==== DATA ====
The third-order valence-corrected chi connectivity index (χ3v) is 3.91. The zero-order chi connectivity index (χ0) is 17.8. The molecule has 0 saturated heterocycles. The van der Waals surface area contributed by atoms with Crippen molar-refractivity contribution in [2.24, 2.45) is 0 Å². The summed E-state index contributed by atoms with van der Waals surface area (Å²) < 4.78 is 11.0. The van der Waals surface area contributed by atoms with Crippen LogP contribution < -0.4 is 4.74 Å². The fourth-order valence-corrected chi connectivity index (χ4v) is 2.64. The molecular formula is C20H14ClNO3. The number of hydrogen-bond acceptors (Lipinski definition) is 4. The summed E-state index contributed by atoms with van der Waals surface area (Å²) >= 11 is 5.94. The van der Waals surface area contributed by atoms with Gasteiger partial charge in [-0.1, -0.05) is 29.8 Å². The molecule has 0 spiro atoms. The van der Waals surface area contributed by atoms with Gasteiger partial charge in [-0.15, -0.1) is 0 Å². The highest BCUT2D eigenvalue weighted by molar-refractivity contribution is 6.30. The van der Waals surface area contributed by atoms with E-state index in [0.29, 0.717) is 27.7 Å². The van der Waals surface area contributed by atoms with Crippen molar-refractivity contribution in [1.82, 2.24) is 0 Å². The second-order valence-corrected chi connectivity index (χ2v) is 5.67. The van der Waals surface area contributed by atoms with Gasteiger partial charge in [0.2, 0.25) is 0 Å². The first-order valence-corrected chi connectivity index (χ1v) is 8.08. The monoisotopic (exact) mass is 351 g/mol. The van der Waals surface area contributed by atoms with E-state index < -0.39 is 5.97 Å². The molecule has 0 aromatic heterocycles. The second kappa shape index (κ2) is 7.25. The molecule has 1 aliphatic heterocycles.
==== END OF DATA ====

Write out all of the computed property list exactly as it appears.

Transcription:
The third-order valence-corrected chi connectivity index (χ3v) is 3.91. The zero-order chi connectivity index (χ0) is 17.8. The molecule has 0 saturated heterocycles. The van der Waals surface area contributed by atoms with Crippen molar-refractivity contribution in [2.24, 2.45) is 0 Å². The summed E-state index contributed by atoms with van der Waals surface area (Å²) < 4.78 is 11.0. The van der Waals surface area contributed by atoms with Crippen LogP contribution < -0.4 is 4.74 Å². The fourth-order valence-corrected chi connectivity index (χ4v) is 2.64. The molecular formula is C20H14ClNO3. The number of hydrogen-bond acceptors (Lipinski definition) is 4. The summed E-state index contributed by atoms with van der Waals surface area (Å²) >= 11 is 5.94. The van der Waals surface area contributed by atoms with Gasteiger partial charge in [-0.1, -0.05) is 29.8 Å². The molecule has 0 spiro atoms. The van der Waals surface area contributed by atoms with Gasteiger partial charge in [-0.15, -0.1) is 0 Å². The highest BCUT2D eigenvalue weighted by molar-refractivity contribution is 6.30. The van der Waals surface area contributed by atoms with E-state index in [0.29, 0.717) is 27.7 Å². The van der Waals surface area contributed by atoms with Crippen molar-refractivity contribution in [1.82, 2.24) is 0 Å². The second-order valence-corrected chi connectivity index (χ2v) is 5.67. The van der Waals surface area contributed by atoms with Gasteiger partial charge in [0.2, 0.25) is 0 Å². The first-order valence-corrected chi connectivity index (χ1v) is 8.08. The monoisotopic (exact) mass is 351 g/mol. The van der Waals surface area contributed by atoms with E-state index < -0.39 is 5.97 Å². The molecule has 0 aromatic heterocycles. The second kappa shape index (κ2) is 7.25. The molecule has 1 aliphatic heterocycles.